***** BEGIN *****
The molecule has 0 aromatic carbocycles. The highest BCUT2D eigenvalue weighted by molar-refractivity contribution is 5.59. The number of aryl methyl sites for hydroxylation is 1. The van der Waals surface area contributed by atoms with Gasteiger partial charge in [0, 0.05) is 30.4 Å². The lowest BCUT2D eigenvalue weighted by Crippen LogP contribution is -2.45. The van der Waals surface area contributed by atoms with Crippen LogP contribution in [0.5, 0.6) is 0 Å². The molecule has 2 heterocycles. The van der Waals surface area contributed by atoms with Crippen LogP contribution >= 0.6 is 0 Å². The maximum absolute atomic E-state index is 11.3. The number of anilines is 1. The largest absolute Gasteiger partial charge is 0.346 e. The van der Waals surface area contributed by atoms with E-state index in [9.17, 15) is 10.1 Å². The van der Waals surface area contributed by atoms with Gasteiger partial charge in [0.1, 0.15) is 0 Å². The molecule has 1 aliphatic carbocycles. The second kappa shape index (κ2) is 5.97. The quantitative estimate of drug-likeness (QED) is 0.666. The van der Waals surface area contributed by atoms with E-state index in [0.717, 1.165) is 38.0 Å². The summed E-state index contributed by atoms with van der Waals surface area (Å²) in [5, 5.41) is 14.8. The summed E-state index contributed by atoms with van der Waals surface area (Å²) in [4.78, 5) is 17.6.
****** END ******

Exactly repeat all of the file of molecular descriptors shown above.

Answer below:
The molecule has 0 aromatic carbocycles. The highest BCUT2D eigenvalue weighted by molar-refractivity contribution is 5.59. The number of aryl methyl sites for hydroxylation is 1. The van der Waals surface area contributed by atoms with Gasteiger partial charge in [0, 0.05) is 30.4 Å². The lowest BCUT2D eigenvalue weighted by Crippen LogP contribution is -2.45. The van der Waals surface area contributed by atoms with Crippen LogP contribution in [0.5, 0.6) is 0 Å². The molecule has 2 heterocycles. The van der Waals surface area contributed by atoms with Crippen LogP contribution >= 0.6 is 0 Å². The maximum absolute atomic E-state index is 11.3. The number of anilines is 1. The largest absolute Gasteiger partial charge is 0.346 e. The van der Waals surface area contributed by atoms with E-state index in [9.17, 15) is 10.1 Å². The van der Waals surface area contributed by atoms with Gasteiger partial charge in [0.1, 0.15) is 0 Å². The molecule has 1 aliphatic carbocycles. The second kappa shape index (κ2) is 5.97. The quantitative estimate of drug-likeness (QED) is 0.666. The van der Waals surface area contributed by atoms with E-state index in [0.717, 1.165) is 38.0 Å². The summed E-state index contributed by atoms with van der Waals surface area (Å²) in [5, 5.41) is 14.8. The summed E-state index contributed by atoms with van der Waals surface area (Å²) in [4.78, 5) is 17.6.